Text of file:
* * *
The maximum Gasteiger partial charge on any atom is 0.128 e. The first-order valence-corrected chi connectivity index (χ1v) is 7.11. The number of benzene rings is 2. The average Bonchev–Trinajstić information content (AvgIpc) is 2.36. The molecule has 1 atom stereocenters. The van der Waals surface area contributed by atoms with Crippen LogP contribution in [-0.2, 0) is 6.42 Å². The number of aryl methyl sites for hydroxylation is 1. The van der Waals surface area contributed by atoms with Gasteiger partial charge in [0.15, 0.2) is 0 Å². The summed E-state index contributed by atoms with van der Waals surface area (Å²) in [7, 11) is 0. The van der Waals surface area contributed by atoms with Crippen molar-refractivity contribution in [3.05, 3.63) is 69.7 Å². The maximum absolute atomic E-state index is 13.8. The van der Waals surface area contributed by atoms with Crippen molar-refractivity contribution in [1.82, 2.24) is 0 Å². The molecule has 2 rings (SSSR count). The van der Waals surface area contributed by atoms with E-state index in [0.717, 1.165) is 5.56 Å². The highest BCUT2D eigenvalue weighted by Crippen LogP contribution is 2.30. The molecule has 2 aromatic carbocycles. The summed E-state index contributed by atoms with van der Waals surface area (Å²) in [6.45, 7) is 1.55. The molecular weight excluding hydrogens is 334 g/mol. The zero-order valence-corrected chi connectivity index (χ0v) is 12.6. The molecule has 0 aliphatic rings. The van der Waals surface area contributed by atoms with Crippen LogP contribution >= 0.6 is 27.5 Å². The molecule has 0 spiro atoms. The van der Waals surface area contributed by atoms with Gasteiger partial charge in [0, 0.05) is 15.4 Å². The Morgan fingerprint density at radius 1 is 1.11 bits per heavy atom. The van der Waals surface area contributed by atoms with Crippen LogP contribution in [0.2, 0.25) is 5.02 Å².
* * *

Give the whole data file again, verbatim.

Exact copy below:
The maximum Gasteiger partial charge on any atom is 0.128 e. The first-order valence-corrected chi connectivity index (χ1v) is 7.11. The number of benzene rings is 2. The average Bonchev–Trinajstić information content (AvgIpc) is 2.36. The molecule has 1 atom stereocenters. The van der Waals surface area contributed by atoms with Crippen LogP contribution in [-0.2, 0) is 6.42 Å². The number of aryl methyl sites for hydroxylation is 1. The van der Waals surface area contributed by atoms with Gasteiger partial charge in [0.15, 0.2) is 0 Å². The summed E-state index contributed by atoms with van der Waals surface area (Å²) in [7, 11) is 0. The van der Waals surface area contributed by atoms with Crippen molar-refractivity contribution in [3.05, 3.63) is 69.7 Å². The maximum absolute atomic E-state index is 13.8. The van der Waals surface area contributed by atoms with Crippen molar-refractivity contribution in [1.82, 2.24) is 0 Å². The molecule has 2 rings (SSSR count). The van der Waals surface area contributed by atoms with E-state index in [0.717, 1.165) is 5.56 Å². The highest BCUT2D eigenvalue weighted by Crippen LogP contribution is 2.30. The molecule has 2 aromatic carbocycles. The summed E-state index contributed by atoms with van der Waals surface area (Å²) in [6.45, 7) is 1.55. The molecular weight excluding hydrogens is 334 g/mol. The zero-order valence-corrected chi connectivity index (χ0v) is 12.6. The molecule has 0 aliphatic rings. The van der Waals surface area contributed by atoms with Crippen LogP contribution >= 0.6 is 27.5 Å². The molecule has 0 spiro atoms. The van der Waals surface area contributed by atoms with Gasteiger partial charge in [0, 0.05) is 15.4 Å². The Morgan fingerprint density at radius 1 is 1.11 bits per heavy atom. The van der Waals surface area contributed by atoms with Crippen LogP contribution in [0.2, 0.25) is 5.02 Å².